This virus goes through a region in waves, each of which is a separate mutation. Cats can be affected by some strains of parvovirus too, indicating they can be a source of mutations.


A disease similar to measles with flu-like symptoms that come and go:

  • fever
  • loss of appetite
  • nose or eye discharge
  • vomiting
  • diarrhea

Treatment is managing symptoms and hydration with intravenous fluids. If untreated, the virus attacks the skin on the nose and feet, causing them to thicken and harden but also attacks the brain to cause seizures. Puppies are first vaccinated against distemper when 5–6 weeks old and then annually.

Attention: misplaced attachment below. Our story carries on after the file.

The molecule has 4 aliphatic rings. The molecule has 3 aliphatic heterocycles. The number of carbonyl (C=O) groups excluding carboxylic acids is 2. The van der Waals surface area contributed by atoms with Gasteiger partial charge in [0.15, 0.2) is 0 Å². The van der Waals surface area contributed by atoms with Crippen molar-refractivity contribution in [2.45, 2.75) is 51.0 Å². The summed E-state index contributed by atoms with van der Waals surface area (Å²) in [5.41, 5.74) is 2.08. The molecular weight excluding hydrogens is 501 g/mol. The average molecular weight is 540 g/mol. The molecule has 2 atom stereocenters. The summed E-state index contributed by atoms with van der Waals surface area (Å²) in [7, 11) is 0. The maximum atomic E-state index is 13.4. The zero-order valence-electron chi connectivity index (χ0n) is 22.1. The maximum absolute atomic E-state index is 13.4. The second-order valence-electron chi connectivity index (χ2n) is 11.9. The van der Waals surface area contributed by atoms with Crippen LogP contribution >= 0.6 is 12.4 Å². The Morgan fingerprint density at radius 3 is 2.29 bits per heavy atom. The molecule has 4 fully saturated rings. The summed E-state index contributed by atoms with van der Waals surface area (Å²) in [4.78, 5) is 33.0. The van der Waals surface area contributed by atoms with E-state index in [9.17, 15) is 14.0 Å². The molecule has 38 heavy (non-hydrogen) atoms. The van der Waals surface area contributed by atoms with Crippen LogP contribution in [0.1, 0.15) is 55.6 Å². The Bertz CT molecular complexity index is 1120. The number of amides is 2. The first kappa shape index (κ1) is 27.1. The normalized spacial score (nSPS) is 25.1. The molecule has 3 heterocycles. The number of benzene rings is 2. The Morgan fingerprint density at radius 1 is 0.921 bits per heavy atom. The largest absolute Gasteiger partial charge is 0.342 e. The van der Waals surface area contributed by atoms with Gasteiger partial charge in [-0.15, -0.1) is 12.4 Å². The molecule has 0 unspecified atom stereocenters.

Canine hepatitis

A virus similar to the kennel cough virus, except that it affects the liver, damaging the blood vessel lining. Often confused with poisoning, seeing how the symptoms appear out of nowhere:

  • bloody vomit
  • diarrhea
  • stomach pain/cramping
  • seizures

May spread to kidneys as well. Treatment involves huge doses of B vitamins, antibiotics and fluids. The first vaccine is given at 12 weeks of age, with yearly boosters.

Bacterial diseases

Bacteria are single-cell organisms that create sturdy bacterial films that resist removal. They can be harmless or even beneficial, for example by helping digestion, but when they’re harmful they are devastating. What bacteria can’t stand is a drastic increase in pH value, meaning an alkaline environment that dissolves the film.